The term “private psychiatrist” can be used to describe a psychiatrist who maintains a private practice apart from working in a hospital or a community mental health clinic. In the United Kingdom or other countries that have a national health care system, the term “private psychiatrist” can also describe someone who does not participate in the government health care program but instead accepts private insurance or cash from patients. Psychiatrists are medical doctors who specialize in the diagnosis and treatment of mental disorders and may offer a variety of services to their patients, including psychotherapy and medication management.
In many countries, mental health services are available in a variety of contexts. Some institutions, such as hospitals, schools, and prisons, may have one or more psychiatrists on staff to treat patients, students, and inmates. Many communities may also maintain mental health clinics to serve residents in need of care. These clinics may employ psychiatrists to provide assessment, treatment, and medication management for clients. Some psychiatrists, however, prefer to not be affiliated with institutions or may work for an institution or clinic while also maintaining a private practice. In such cases, a private psychiatrist maintains his or her own practice by marketing his or her services to potential patients and handling his or her own business affairs.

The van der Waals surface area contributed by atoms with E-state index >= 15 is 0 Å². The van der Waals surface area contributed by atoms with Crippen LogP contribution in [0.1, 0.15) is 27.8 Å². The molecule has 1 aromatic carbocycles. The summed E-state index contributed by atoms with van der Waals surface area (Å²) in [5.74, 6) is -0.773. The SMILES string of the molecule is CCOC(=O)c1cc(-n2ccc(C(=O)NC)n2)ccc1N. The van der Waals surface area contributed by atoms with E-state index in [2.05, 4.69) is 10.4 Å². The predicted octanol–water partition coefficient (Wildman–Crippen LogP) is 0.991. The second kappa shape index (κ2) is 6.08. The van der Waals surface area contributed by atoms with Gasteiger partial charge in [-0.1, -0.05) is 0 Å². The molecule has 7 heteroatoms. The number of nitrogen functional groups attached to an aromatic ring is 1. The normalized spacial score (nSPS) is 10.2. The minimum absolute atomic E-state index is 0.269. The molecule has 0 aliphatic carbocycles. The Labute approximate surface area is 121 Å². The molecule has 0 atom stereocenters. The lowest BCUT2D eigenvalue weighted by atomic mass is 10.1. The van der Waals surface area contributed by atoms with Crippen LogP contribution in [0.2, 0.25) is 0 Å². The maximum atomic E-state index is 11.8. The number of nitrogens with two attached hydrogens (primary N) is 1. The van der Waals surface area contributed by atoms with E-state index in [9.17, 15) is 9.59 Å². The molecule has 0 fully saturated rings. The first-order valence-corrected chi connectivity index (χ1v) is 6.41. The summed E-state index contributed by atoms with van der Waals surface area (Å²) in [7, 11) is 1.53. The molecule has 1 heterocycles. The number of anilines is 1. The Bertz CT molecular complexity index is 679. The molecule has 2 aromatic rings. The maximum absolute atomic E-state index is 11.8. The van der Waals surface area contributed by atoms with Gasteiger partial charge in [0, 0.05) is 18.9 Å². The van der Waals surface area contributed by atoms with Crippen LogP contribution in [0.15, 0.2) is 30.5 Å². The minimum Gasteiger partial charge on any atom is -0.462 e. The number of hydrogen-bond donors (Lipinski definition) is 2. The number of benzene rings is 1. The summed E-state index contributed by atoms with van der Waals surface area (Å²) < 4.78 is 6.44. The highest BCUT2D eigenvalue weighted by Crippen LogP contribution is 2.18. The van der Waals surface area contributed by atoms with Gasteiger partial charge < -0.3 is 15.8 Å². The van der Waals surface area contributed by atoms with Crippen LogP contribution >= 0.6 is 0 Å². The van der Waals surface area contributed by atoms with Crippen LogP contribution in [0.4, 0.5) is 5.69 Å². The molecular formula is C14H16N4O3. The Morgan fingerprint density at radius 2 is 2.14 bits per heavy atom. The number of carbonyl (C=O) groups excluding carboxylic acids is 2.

In countries where the citizenry has the option of using either a government health care system or maintaining a private health insurance policy or paying cash for services, a private psychiatrist may choose to work outside the government establishment. He or she may establish an entirely private practice or may choose to affiliate with a private hospital or clinic that is not connected to the public health care system. Some patients may prefer to work with a private psychiatrist in countries where the mental health system is overburdened and where it can be difficult to get an appointment for appropriate mental health care.
The reasons why a private psychiatrist may choose to remain unaffiliated with an institution or national health care system vary considerably. In some cases, a psychiatrist may feel that he or she can be more effective by being able to pick and choose his or her patients and provide them with the services that he or she feels are appropriate regardless of institutional or government budgeting constraints. In other cases, a private psychiatrist can simply make more money by treating patients outside a hospital or government health program.